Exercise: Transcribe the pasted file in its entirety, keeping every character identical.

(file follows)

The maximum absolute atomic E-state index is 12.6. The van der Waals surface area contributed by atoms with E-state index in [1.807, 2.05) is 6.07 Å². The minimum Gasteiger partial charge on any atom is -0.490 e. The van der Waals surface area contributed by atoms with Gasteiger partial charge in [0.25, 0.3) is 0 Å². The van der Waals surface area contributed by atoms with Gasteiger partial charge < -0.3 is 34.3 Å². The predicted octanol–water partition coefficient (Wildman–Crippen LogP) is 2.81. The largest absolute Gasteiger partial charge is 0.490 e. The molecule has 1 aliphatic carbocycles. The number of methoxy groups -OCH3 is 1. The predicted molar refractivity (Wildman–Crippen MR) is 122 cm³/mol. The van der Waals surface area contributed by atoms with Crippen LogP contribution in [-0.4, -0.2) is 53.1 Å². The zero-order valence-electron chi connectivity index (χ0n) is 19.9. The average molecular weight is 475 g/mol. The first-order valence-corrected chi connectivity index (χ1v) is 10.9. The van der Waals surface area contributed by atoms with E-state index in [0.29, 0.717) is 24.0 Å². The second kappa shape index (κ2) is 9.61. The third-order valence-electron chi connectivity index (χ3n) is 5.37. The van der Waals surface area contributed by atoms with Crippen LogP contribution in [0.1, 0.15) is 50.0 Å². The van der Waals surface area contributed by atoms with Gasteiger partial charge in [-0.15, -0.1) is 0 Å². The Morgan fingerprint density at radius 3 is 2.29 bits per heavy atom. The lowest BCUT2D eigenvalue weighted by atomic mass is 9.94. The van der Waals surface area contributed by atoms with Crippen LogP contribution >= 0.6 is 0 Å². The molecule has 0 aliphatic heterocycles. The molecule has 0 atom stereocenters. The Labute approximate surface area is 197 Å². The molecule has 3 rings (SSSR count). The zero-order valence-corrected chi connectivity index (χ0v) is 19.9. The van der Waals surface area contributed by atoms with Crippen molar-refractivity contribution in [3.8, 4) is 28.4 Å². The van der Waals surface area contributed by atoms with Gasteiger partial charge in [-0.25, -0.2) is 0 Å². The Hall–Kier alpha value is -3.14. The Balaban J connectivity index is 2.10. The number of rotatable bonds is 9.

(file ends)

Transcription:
The maximum absolute atomic E-state index is 12.6. The van der Waals surface area contributed by atoms with E-state index in [1.807, 2.05) is 6.07 Å². The minimum Gasteiger partial charge on any atom is -0.490 e. The van der Waals surface area contributed by atoms with Gasteiger partial charge in [0.25, 0.3) is 0 Å². The van der Waals surface area contributed by atoms with Gasteiger partial charge < -0.3 is 34.3 Å². The predicted octanol–water partition coefficient (Wildman–Crippen LogP) is 2.81. The largest absolute Gasteiger partial charge is 0.490 e. The molecule has 1 aliphatic carbocycles. The number of methoxy groups -OCH3 is 1. The predicted molar refractivity (Wildman–Crippen MR) is 122 cm³/mol. The van der Waals surface area contributed by atoms with Crippen LogP contribution in [-0.4, -0.2) is 53.1 Å². The zero-order valence-electron chi connectivity index (χ0n) is 19.9. The average molecular weight is 475 g/mol. The first-order valence-corrected chi connectivity index (χ1v) is 10.9. The van der Waals surface area contributed by atoms with E-state index in [0.29, 0.717) is 24.0 Å². The second kappa shape index (κ2) is 9.61. The third-order valence-electron chi connectivity index (χ3n) is 5.37. The van der Waals surface area contributed by atoms with Crippen LogP contribution in [0.1, 0.15) is 50.0 Å². The van der Waals surface area contributed by atoms with Gasteiger partial charge in [-0.15, -0.1) is 0 Å². The Morgan fingerprint density at radius 3 is 2.29 bits per heavy atom. The lowest BCUT2D eigenvalue weighted by atomic mass is 9.94. The van der Waals surface area contributed by atoms with Crippen LogP contribution >= 0.6 is 0 Å². The molecule has 0 aliphatic heterocycles. The molecule has 0 atom stereocenters. The Labute approximate surface area is 197 Å². The molecule has 3 rings (SSSR count). The zero-order valence-corrected chi connectivity index (χ0v) is 19.9. The van der Waals surface area contributed by atoms with Crippen molar-refractivity contribution in [3.8, 4) is 28.4 Å². The van der Waals surface area contributed by atoms with Gasteiger partial charge in [-0.25, -0.2) is 0 Å². The Hall–Kier alpha value is -3.14. The Balaban J connectivity index is 2.10. The number of rotatable bonds is 9.